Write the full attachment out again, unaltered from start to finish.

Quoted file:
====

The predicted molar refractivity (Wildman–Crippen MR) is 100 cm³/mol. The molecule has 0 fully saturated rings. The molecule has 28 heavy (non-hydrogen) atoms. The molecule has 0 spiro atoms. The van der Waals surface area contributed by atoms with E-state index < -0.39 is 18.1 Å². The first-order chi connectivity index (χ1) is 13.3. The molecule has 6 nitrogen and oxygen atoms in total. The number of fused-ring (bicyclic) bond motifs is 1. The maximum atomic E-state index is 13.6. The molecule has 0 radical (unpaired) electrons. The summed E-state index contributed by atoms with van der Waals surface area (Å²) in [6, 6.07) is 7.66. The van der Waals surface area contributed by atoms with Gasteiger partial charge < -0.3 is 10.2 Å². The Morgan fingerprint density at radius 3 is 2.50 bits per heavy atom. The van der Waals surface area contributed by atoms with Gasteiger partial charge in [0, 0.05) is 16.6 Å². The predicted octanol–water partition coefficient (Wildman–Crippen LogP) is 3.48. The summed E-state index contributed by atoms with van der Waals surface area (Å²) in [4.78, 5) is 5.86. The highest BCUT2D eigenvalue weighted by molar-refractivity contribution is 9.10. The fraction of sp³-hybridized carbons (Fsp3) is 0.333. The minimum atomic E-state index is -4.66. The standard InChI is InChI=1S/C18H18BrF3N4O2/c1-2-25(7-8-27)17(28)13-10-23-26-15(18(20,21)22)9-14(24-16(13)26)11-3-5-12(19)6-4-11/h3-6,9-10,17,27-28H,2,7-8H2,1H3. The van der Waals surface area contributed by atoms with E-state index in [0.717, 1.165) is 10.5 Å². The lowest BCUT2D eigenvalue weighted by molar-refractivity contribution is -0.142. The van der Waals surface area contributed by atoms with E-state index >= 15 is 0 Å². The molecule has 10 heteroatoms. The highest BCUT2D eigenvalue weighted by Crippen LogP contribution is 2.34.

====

The predicted molar refractivity (Wildman–Crippen MR) is 100 cm³/mol. The molecule has 0 fully saturated rings. The molecule has 28 heavy (non-hydrogen) atoms. The molecule has 0 spiro atoms. The van der Waals surface area contributed by atoms with E-state index < -0.39 is 18.1 Å². The first-order chi connectivity index (χ1) is 13.3. The molecule has 6 nitrogen and oxygen atoms in total. The number of fused-ring (bicyclic) bond motifs is 1. The maximum atomic E-state index is 13.6. The molecule has 0 radical (unpaired) electrons. The summed E-state index contributed by atoms with van der Waals surface area (Å²) in [6, 6.07) is 7.66. The van der Waals surface area contributed by atoms with Gasteiger partial charge < -0.3 is 10.2 Å². The Morgan fingerprint density at radius 3 is 2.50 bits per heavy atom. The van der Waals surface area contributed by atoms with Gasteiger partial charge in [0, 0.05) is 16.6 Å². The predicted octanol–water partition coefficient (Wildman–Crippen LogP) is 3.48. The summed E-state index contributed by atoms with van der Waals surface area (Å²) in [4.78, 5) is 5.86. The highest BCUT2D eigenvalue weighted by molar-refractivity contribution is 9.10. The fraction of sp³-hybridized carbons (Fsp3) is 0.333. The minimum atomic E-state index is -4.66. The standard InChI is InChI=1S/C18H18BrF3N4O2/c1-2-25(7-8-27)17(28)13-10-23-26-15(18(20,21)22)9-14(24-16(13)26)11-3-5-12(19)6-4-11/h3-6,9-10,17,27-28H,2,7-8H2,1H3. The van der Waals surface area contributed by atoms with E-state index in [0.717, 1.165) is 10.5 Å². The lowest BCUT2D eigenvalue weighted by molar-refractivity contribution is -0.142. The van der Waals surface area contributed by atoms with E-state index >= 15 is 0 Å². The molecule has 10 heteroatoms. The highest BCUT2D eigenvalue weighted by Crippen LogP contribution is 2.34.